When Houston attorney Barbara Quackenbush retired at age 67, she decided to stay on her company health plan through COBRA rather than sign up for Medicare. But as her COBRA coverage neared expiration, she learned that this choice will saddle her with a Medicare penalty requiring her to pay 20% higher premiums.
Even scarier, she’ll be left without coverage for 10 months. When Quackenbush found out, she says, “I was so upset I nearly dropped the phone.”
Reaching the big six-five is your ticket to guaranteed, affordable insurance via the Medicare system—provided you comply with a byzantine set of rules.
Getting the sign-up process right can be tricky for anyone, but it’s become a major headache for the growing number of folks working past 65, say advocates, particularly now that Medicare enrollment no longer comes at the same time people start collecting full Social Security.
“There are pitfalls you must watch out for,” says David Lipschutz, a policy attorney at the Center for Medicare Advocacy. Here are four big ones to avoid.
Mistake no. 1: Not enrolling because you’re employed.
If you’re still working, and have coverage from your job, you don’t have to sign up at 65. Many workers, though, benefit from enrolling, especially when you consider that you can take parts A and B at different times.
Who should sign up?
Part A, which covers hospitals, is a no-brainer for most people. It’s usually free and may pick up costs your job does not.
If you work for a small company, your firm may require that you take Part B, which covers doctor visits, so that Medicare can start paying most of your expenses. Anyone with a high-deductible plan can also benefit from Part B, since it often picks up costs before you’ve met the deductible.
A caveat: If you have a health savings account, you must stop making deposits.
Who should hold off on Part B?
Workers at large companies. The plan costs at least $100 a month and often provides little benefit beyond what their job covers.
Mistake no. 2: Failing to sign up when you or your spouse retires.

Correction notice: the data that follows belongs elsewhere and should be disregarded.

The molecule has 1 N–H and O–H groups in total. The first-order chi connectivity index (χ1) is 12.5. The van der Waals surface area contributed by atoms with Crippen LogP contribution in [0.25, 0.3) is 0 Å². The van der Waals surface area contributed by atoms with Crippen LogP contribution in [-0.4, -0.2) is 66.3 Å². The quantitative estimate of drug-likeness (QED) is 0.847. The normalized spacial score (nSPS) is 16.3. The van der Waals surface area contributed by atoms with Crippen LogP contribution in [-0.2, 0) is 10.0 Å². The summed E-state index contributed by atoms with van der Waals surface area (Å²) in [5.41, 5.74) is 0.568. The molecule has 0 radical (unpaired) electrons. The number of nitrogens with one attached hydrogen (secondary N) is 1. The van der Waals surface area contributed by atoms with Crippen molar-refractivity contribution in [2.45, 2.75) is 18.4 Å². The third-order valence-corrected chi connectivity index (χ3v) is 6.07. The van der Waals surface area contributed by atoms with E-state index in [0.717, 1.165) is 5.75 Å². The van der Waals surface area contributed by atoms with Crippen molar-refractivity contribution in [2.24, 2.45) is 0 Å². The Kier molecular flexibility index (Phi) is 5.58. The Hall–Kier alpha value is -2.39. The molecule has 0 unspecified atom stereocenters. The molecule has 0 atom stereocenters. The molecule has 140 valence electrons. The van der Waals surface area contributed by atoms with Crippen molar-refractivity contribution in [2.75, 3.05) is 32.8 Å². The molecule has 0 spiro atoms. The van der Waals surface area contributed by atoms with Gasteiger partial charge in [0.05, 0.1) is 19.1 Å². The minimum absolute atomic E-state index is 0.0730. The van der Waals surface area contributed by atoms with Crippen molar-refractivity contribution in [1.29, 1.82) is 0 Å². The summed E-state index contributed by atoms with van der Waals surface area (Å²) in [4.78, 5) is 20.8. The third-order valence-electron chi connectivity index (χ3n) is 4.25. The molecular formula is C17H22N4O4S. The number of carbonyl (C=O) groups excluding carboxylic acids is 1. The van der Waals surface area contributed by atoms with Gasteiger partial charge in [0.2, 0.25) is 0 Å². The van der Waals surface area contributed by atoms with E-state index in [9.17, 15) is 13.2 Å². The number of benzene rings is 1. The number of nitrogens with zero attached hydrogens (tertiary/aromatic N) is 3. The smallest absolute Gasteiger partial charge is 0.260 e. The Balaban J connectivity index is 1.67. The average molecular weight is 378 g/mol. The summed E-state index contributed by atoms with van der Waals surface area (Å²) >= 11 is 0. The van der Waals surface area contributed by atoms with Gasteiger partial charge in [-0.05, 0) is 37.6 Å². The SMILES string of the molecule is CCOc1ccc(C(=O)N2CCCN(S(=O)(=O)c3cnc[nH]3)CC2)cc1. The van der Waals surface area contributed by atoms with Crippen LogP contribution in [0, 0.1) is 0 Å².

You must enroll in Part B eight months from your last month of work, even if you have retiree benefits or COBRA. Miss that date and your coverage won’t kick in for three to 15 months. You’ll also face a 10% premium penalty for every 12 months you delay.
For Quackenbush, going on COBRA for 18 months without enrolling in Part B triggered a penalty and waiting period.
If you’re 65 or older and get benefits from your spouse’s job, remember that the same rules apply when she retires, says Frederic Riccardi of the Medicare Rights Center: You must sign up within eight months of her final month.
Mistake no. 3: Accidentally voiding retiree coverage.
Signing up for an Advantage plan, which offers coverage as an alternative to parts A and B, could prompt your former employer to kick you off its insurance.
Going with a private Part D plan, which covers drugs, may have the same effect. The reason, says John Grosso, a consultant at Aon Hewitt, is that most retiree coverage is designed to work with traditional Medicare and isn’t compatible with private plans.
Mistake no. 4: Not considering Medigap early on.
The first six months after you enroll in Part B is usually the cheapest time to buy a Medigap plan, which covers deductibles and other costs not picked up by Medicare.
People still covered by their job may not need Medigap right away, but if you buy after this six-month period, your monthly premium could jump by $50 or more, especially if you have a health problem. Worse, you could end up being denied.
For more information about the Medicare program, see the Ultimate Guide to Retirement.